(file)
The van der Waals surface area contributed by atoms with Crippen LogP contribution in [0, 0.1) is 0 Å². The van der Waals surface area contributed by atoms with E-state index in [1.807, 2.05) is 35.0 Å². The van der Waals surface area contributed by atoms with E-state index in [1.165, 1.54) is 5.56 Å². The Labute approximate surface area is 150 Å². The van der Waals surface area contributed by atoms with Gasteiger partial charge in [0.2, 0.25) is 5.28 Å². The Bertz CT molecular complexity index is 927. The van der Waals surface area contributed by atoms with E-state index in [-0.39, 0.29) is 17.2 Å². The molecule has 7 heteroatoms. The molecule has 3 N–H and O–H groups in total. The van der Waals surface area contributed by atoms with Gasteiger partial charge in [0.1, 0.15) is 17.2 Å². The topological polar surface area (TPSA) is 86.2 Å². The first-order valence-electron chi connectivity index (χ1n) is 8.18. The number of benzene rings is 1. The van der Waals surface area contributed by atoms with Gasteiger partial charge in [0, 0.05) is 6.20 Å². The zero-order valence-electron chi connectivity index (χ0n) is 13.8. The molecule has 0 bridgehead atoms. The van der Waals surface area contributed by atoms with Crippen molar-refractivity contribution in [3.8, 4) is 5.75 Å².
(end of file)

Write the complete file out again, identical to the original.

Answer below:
The van der Waals surface area contributed by atoms with Crippen LogP contribution in [0, 0.1) is 0 Å². The van der Waals surface area contributed by atoms with E-state index in [1.807, 2.05) is 35.0 Å². The van der Waals surface area contributed by atoms with E-state index in [1.165, 1.54) is 5.56 Å². The Labute approximate surface area is 150 Å². The van der Waals surface area contributed by atoms with Gasteiger partial charge in [0.2, 0.25) is 5.28 Å². The Bertz CT molecular complexity index is 927. The van der Waals surface area contributed by atoms with E-state index in [-0.39, 0.29) is 17.2 Å². The molecule has 7 heteroatoms. The molecule has 3 N–H and O–H groups in total. The van der Waals surface area contributed by atoms with Gasteiger partial charge in [0.1, 0.15) is 17.2 Å². The topological polar surface area (TPSA) is 86.2 Å². The first-order valence-electron chi connectivity index (χ1n) is 8.18. The number of benzene rings is 1. The van der Waals surface area contributed by atoms with Gasteiger partial charge in [0, 0.05) is 6.20 Å². The zero-order valence-electron chi connectivity index (χ0n) is 13.8. The molecule has 0 bridgehead atoms. The van der Waals surface area contributed by atoms with Crippen molar-refractivity contribution in [3.8, 4) is 5.75 Å².